The Two Most Dangerous Words
Brené Brown and Fat Soul Philosophy
Patricia Adams Farmer
Sticks and stones may break my bones, but words will never hurt me. We all know the folly of this childhood chant. We know that words can hurt, divide, inflame, shame, and even bring about wars. Dangerous words spill from the mouths of those who want attention, from those who feel threatened, and, these days, from politicians who seek to divide and conquer.
But According to Brené Brown, celebrated researcher on shame and vulnerability, the two most perilous words on the planet are not often spoken aloud. They are our little secret. But they cause a great deal of mischief in our lives and in the world.
“Not enough.” These, according to Brown, are the two most dangerous words in our vocabulary.
Not enough? But what does it mean? Not enough—what? Time? Money? Energy? (We can all instantly relate.) Yes, but it’s more than that. Way more. In fact, from my own work in process theology and what I call “fat soul” philosophy, I would assert that Brown has not only struck gold with her well-researched findings, but that the danger of these two words extends far beyond the individual, threatening the very health of our society and our planet.
I Am Enough
But let’s start where Brown starts, with getting up in the morning: “We wake up in the morning and we say, ‘I didn’t get enough sleep.’ And we hit the pillow saying, ‘I didn’t get enough done.’ We’re never thin enough, extraordinary enough or good enough–until we decide that we are.”
And it goes on: “If it’s not ‘I’m not safe enough’ or ‘I’m not secure enough,’ it’s ‘I’m not liked enough,’ ‘I’m not promoted enough,’ ‘I’m not loved enough,’” Brown explains. “[It’s] scarcity. ‘I don’t have enough.’ And at the very bottom, ‘I’m not enough.’”
In our scarcity culture (as Brown names it), we live with the constant discontent of not being enough. It haunts us 24/7, and can, if not checked, keep us disengaged, disconnected, and fearful. When “not enough” rules, our courage is lost and we no longer allow ourselves to become vulnerable and take risks—that is, risks which make life meaningful, like love, creativity, faith.
I wish I had possessed Brown’s wisdom when I was young and facing a serious eating disorder that threatened my life. You can actually die from the “not enough” syndrome. But the good news is that transformation is possible.
I am enough. That’s that counter message, according to Brown. Seems almost too simple, but it does work if practiced. I like this affirmation because it’s humble and realistic and full of that spiritual quality we call contentment. I would add to this the spiritual practice of gratitude, my personal favorite remedy for the discontent that comes from the “not enough” syndrome. Gratitude is the balm for all wounds, it seems, as it enlarges our soul—so that we can say to ourselves along with the Psalmist, “My soul is content, as with marrow and fatness” (Psalm 63:5).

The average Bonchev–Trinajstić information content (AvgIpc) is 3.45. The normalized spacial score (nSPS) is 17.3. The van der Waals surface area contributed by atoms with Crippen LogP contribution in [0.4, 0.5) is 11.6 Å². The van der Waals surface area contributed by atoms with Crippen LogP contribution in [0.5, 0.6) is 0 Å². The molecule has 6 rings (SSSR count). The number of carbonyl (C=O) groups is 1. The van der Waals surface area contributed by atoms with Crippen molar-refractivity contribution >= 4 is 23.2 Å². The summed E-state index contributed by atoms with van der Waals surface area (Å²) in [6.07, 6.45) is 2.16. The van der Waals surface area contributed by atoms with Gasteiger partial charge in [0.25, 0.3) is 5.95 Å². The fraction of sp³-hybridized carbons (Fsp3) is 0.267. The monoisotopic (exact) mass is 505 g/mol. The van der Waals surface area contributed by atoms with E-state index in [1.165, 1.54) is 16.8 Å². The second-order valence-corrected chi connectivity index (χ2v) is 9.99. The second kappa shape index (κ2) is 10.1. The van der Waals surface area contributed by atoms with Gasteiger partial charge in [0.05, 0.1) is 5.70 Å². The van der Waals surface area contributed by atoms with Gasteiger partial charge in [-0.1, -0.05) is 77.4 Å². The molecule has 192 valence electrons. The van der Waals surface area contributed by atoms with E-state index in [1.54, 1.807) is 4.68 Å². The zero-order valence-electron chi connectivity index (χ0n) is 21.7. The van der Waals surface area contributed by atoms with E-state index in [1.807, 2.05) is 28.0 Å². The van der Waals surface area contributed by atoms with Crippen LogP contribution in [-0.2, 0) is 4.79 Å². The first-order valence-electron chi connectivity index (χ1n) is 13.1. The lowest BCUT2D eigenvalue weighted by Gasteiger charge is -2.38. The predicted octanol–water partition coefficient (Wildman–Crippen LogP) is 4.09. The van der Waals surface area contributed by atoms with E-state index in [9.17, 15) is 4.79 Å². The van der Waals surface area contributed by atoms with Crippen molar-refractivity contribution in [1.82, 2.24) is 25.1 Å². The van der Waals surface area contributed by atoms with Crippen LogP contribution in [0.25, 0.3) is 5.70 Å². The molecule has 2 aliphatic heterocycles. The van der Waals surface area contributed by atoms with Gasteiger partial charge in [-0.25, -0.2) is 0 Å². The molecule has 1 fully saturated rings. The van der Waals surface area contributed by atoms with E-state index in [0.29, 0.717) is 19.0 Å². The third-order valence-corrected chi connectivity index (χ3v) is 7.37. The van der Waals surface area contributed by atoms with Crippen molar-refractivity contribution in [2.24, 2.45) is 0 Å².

The Fatness of Enough
As with marrow and fatness. I love this image, for it plumps up the word “enough” with a lovely feel of fullness and contentment, as in abundance. This image of the “fat soul,” which this Hebrew Bible verse suggests, is part of my own work as a process theologian, along with my colleague Jay McDaniel. While I’ve personally written much about enlarging our souls with kindness, beauty, empathy, art, nature, and faith, which are all food for the soul, I now add this concept of “being enough.” The metaphor “fat soul” is not only about soul-expansion, but can also suggest a sense of fullness, gratitude, contentment, and being enough. As Rabbi Bradly Shavit Artson, one of my fat soul friends, likes to quote, “Contentment is an endless feast” (Proverbs 15:15).
An endless feast of contentment. Oh, yes! This is what “enough” is all about.
The “I am enough” soul—aka, the fat soul—is a contented soul, which knows its own worth. In the world of fat soul, the fear of not being good enough or perfect enough or extraordinary enough—the voice of shame—is constantly being transformed into the joy of being enough. Franciscan priest Richard Rohr says it most elegantly: “There is nothing to prove and nothing to protect. I am who I am and it’s enough.”
Enough Is Enough
While moving beyond Brown’s own field of research, I can’t help but pay heed to the screaming implications of “not enough” on a larger scale—our social, economic life—where actual scarcity exists. For the truth is, masses of people truly do not have enough! If we name the primary cause of extreme economic disparity and injustice, “greed,” which I believe is accurate, then we have to ask ourselves: What is greed, but the insistent, persistent, unrelenting voice of “not enough”?
And herein lies the peril that could swallow us all.